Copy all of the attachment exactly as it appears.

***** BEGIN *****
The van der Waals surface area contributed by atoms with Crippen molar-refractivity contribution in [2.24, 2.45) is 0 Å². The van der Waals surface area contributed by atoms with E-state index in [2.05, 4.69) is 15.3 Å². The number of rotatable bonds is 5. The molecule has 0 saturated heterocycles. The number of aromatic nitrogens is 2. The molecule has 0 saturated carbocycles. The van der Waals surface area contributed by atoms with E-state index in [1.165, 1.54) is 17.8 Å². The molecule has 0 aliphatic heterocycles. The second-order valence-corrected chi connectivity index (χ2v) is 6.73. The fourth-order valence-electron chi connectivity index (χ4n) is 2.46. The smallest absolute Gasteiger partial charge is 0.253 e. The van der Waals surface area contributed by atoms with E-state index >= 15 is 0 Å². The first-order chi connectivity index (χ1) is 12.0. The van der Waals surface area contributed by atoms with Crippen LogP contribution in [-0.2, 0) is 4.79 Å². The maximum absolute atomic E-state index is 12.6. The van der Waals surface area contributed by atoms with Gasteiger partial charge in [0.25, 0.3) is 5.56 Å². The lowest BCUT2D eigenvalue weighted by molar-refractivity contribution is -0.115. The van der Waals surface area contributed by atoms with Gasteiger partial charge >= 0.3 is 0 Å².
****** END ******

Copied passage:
The van der Waals surface area contributed by atoms with Crippen molar-refractivity contribution in [2.24, 2.45) is 0 Å². The van der Waals surface area contributed by atoms with E-state index in [2.05, 4.69) is 15.3 Å². The number of rotatable bonds is 5. The molecule has 0 saturated heterocycles. The number of aromatic nitrogens is 2. The molecule has 0 saturated carbocycles. The van der Waals surface area contributed by atoms with E-state index in [1.165, 1.54) is 17.8 Å². The molecule has 0 aliphatic heterocycles. The second-order valence-corrected chi connectivity index (χ2v) is 6.73. The fourth-order valence-electron chi connectivity index (χ4n) is 2.46. The smallest absolute Gasteiger partial charge is 0.253 e. The van der Waals surface area contributed by atoms with E-state index >= 15 is 0 Å². The first-order chi connectivity index (χ1) is 12.0. The van der Waals surface area contributed by atoms with Crippen LogP contribution in [-0.2, 0) is 4.79 Å². The maximum absolute atomic E-state index is 12.6. The van der Waals surface area contributed by atoms with Gasteiger partial charge in [0.25, 0.3) is 5.56 Å². The lowest BCUT2D eigenvalue weighted by molar-refractivity contribution is -0.115. The van der Waals surface area contributed by atoms with Gasteiger partial charge >= 0.3 is 0 Å².